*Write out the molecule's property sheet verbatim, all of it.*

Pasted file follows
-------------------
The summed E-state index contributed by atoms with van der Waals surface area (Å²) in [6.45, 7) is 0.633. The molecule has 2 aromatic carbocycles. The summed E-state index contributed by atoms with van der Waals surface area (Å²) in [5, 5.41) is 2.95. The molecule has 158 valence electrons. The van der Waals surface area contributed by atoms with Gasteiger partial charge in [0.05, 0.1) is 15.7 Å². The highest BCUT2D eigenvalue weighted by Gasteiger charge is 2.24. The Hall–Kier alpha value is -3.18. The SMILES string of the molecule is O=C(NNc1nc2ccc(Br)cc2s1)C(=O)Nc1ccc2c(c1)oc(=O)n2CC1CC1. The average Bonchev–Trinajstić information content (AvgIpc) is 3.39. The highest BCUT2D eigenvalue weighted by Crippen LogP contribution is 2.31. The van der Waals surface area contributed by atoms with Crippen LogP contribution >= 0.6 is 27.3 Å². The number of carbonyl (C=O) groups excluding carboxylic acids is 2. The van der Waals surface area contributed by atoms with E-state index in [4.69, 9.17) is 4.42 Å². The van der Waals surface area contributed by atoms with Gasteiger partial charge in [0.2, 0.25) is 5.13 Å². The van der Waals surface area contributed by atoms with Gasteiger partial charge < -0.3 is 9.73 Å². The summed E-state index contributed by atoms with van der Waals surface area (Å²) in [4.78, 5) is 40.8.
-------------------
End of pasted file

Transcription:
The summed E-state index contributed by atoms with van der Waals surface area (Å²) in [6.45, 7) is 0.633. The molecule has 2 aromatic carbocycles. The summed E-state index contributed by atoms with van der Waals surface area (Å²) in [5, 5.41) is 2.95. The molecule has 158 valence electrons. The van der Waals surface area contributed by atoms with Gasteiger partial charge in [0.05, 0.1) is 15.7 Å². The highest BCUT2D eigenvalue weighted by Gasteiger charge is 2.24. The Hall–Kier alpha value is -3.18. The SMILES string of the molecule is O=C(NNc1nc2ccc(Br)cc2s1)C(=O)Nc1ccc2c(c1)oc(=O)n2CC1CC1. The average Bonchev–Trinajstić information content (AvgIpc) is 3.39. The highest BCUT2D eigenvalue weighted by Crippen LogP contribution is 2.31. The van der Waals surface area contributed by atoms with Crippen LogP contribution >= 0.6 is 27.3 Å². The number of carbonyl (C=O) groups excluding carboxylic acids is 2. The van der Waals surface area contributed by atoms with E-state index in [4.69, 9.17) is 4.42 Å². The van der Waals surface area contributed by atoms with Gasteiger partial charge in [0.2, 0.25) is 5.13 Å². The van der Waals surface area contributed by atoms with Gasteiger partial charge < -0.3 is 9.73 Å². The summed E-state index contributed by atoms with van der Waals surface area (Å²) in [4.78, 5) is 40.8.